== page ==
Tuesday, July 30, 2013

PHP and JavaScript internationalization

These days I’ve been working on a PHP/JavaScript project which needed to be translated from English into other languages. I made a search and the results were pretty disappointing. All the solutions I’ve came across were either too complicated, too heavy or too messy. I wanted something more hygienic, that could be easily integrated into any project, so I ended up writing my own.

Basically, all you have to do is add a subdirectory called “i18n” (or any other name you want) and copy the “i18n.php” file there, then create a file to each language you need. One of those language files will be your default – probably the English one –, where the strings will also serve as the mapping keys. The other language files will simply have all the lines, one by one, translated.

Once the “i18n.php” file is included into your PHP script, you’ll have to set up the translation by calling i18n_set_map(), choosing the source (the default) language file, and the target language. And it’s done. Every string passed to the I() function will be translated, both in PHP and JavaScript.

There is a comprehensive example on the GitHub repository, where I published everything under the MIT license, in the hope that it can be useful to someone else. The repository is at github.com/rodrigocfd/php-js-i18n.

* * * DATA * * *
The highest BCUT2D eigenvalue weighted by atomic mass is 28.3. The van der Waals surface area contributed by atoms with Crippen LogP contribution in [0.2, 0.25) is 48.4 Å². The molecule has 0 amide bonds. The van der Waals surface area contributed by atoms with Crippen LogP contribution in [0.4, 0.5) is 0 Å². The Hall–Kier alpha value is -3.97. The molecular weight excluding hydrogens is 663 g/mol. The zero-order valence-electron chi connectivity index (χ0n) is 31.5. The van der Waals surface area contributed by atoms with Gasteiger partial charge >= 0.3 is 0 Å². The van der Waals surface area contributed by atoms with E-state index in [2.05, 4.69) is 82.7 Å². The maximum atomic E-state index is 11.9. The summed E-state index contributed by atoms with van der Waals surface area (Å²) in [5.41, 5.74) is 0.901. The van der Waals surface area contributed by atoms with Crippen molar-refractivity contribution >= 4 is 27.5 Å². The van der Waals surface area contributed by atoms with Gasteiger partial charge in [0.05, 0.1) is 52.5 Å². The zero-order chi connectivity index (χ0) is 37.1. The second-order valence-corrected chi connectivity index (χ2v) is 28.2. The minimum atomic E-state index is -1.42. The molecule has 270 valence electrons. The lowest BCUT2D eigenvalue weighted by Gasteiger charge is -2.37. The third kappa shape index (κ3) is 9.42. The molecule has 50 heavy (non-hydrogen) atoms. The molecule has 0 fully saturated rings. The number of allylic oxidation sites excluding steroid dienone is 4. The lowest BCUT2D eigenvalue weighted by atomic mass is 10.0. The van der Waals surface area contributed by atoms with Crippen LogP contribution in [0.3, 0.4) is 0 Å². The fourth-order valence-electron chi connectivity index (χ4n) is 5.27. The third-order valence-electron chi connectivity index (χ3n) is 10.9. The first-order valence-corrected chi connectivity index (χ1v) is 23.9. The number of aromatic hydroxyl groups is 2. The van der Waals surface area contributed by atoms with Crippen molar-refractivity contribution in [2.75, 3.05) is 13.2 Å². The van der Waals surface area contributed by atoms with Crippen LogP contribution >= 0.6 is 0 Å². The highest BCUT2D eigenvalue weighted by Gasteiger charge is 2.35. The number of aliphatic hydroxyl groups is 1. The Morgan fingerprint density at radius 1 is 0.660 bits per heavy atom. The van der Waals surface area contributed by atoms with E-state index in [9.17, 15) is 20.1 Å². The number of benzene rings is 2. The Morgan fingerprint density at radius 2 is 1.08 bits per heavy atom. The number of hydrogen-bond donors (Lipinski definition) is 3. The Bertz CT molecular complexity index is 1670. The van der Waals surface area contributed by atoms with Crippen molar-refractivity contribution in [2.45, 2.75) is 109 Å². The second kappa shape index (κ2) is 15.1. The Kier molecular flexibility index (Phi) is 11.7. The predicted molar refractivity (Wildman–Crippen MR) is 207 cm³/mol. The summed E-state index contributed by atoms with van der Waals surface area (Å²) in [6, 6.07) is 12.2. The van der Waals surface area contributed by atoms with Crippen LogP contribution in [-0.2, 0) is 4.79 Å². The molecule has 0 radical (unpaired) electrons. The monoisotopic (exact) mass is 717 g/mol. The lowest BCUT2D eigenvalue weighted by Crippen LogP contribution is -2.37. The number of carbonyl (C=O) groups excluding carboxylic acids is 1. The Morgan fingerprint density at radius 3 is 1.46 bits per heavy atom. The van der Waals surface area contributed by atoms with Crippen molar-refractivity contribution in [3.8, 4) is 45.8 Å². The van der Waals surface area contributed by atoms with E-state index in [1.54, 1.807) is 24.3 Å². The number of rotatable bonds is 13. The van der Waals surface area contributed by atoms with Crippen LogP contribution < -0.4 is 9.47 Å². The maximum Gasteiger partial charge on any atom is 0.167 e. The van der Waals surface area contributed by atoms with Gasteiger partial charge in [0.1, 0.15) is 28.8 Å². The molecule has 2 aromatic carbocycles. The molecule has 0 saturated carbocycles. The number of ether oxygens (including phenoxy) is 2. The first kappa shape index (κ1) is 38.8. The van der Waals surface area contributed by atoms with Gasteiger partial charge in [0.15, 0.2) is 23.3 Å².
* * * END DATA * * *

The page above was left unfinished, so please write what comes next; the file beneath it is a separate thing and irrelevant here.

Saturday, July 20, 2013

Sibelius 7 sucks

As a musician with classical training, I love sheet music. They are not only beautiful pieces of graphic art, but also great repositories of musical knowledge, which are always ready to have music pulled out of them. And music writing is universal: sheet music written in China is the same written in Canada.

Obviously, when it comes to computers, I always was interested in sheet music editors. My first editor was Encore, a very simple one. But soon I moved to a more powerful editor: Sibelius 2. And since then, I’ve been a faithful Sibelius user. Well, up to version 6.

Sibelius Software was acquired by Avid, know for its sluggish Pro Tools. Unfortunately, Sibelius 7 suffered a huge shift in development direction, jumping on the ribbon bandwagon – the single worst thing ever invented in computer user interface history – and bringing up a very confusing and keyboard-unfriendly screen. Now, all the actions and option dialogs – previously organized into regular menus, easy to reach with keyboard shortcuts only – are spread among the ribbon tabs, with distracting and childish icons, wasting precious screen space and requiring you to execute many, many additional mouse clicks while searching for something among that mess. Oh, and there’s still a File ribbon tab, with even more additional tabs at left and options distributed like mucus dropped from a strong sneeze!

But Sibelius 7 didn’t change only the interface, they also brought improvements, right? Wrong. There is only one improvement, relative to text flowing inside textboxes. Everything else is insignificant for music writing. I felt really ashamed by watching the what's new videos from Sibelius Software, with nothing new to show besides that horrible user interface. Don’t they have some critical sense, at least?

So it seems that I’m stuck with Sibelius 6, which is a bit slow, but it’s usable. Well, until some other company comes out with something better. And without a ribbon.